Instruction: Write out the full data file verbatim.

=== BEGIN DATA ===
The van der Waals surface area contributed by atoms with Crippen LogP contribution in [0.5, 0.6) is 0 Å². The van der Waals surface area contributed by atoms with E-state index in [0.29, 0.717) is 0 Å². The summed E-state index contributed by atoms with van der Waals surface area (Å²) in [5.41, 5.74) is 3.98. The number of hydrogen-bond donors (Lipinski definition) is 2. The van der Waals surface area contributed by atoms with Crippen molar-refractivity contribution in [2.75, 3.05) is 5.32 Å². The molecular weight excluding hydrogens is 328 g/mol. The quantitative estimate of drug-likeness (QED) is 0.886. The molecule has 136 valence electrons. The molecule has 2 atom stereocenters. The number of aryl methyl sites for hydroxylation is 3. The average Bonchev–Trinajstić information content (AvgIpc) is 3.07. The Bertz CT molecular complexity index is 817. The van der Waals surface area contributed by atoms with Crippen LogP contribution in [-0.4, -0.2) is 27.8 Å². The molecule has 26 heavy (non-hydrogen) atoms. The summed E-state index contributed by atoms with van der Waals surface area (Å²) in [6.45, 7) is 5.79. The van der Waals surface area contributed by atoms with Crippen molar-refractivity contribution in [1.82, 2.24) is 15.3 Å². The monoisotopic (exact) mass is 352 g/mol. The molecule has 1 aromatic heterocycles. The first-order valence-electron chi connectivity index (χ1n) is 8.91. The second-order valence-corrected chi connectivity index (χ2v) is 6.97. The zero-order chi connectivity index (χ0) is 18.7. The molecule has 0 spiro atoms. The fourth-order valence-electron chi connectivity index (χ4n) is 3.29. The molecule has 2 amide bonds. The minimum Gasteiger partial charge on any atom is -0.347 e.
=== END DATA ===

The van der Waals surface area contributed by atoms with Crippen LogP contribution in [0.5, 0.6) is 0 Å². The van der Waals surface area contributed by atoms with E-state index in [0.29, 0.717) is 0 Å². The summed E-state index contributed by atoms with van der Waals surface area (Å²) in [5.41, 5.74) is 3.98. The number of hydrogen-bond donors (Lipinski definition) is 2. The van der Waals surface area contributed by atoms with Crippen molar-refractivity contribution in [2.75, 3.05) is 5.32 Å². The molecular weight excluding hydrogens is 328 g/mol. The quantitative estimate of drug-likeness (QED) is 0.886. The molecule has 136 valence electrons. The molecule has 2 atom stereocenters. The number of aryl methyl sites for hydroxylation is 3. The average Bonchev–Trinajstić information content (AvgIpc) is 3.07. The Bertz CT molecular complexity index is 817. The van der Waals surface area contributed by atoms with Crippen LogP contribution in [-0.4, -0.2) is 27.8 Å². The molecule has 26 heavy (non-hydrogen) atoms. The summed E-state index contributed by atoms with van der Waals surface area (Å²) in [6.45, 7) is 5.79. The van der Waals surface area contributed by atoms with Crippen molar-refractivity contribution in [1.82, 2.24) is 15.3 Å². The monoisotopic (exact) mass is 352 g/mol. The molecule has 1 aromatic heterocycles. The first-order valence-electron chi connectivity index (χ1n) is 8.91. The second-order valence-corrected chi connectivity index (χ2v) is 6.97. The zero-order chi connectivity index (χ0) is 18.7. The molecule has 0 spiro atoms. The fourth-order valence-electron chi connectivity index (χ4n) is 3.29. The molecule has 2 amide bonds. The minimum Gasteiger partial charge on any atom is -0.347 e.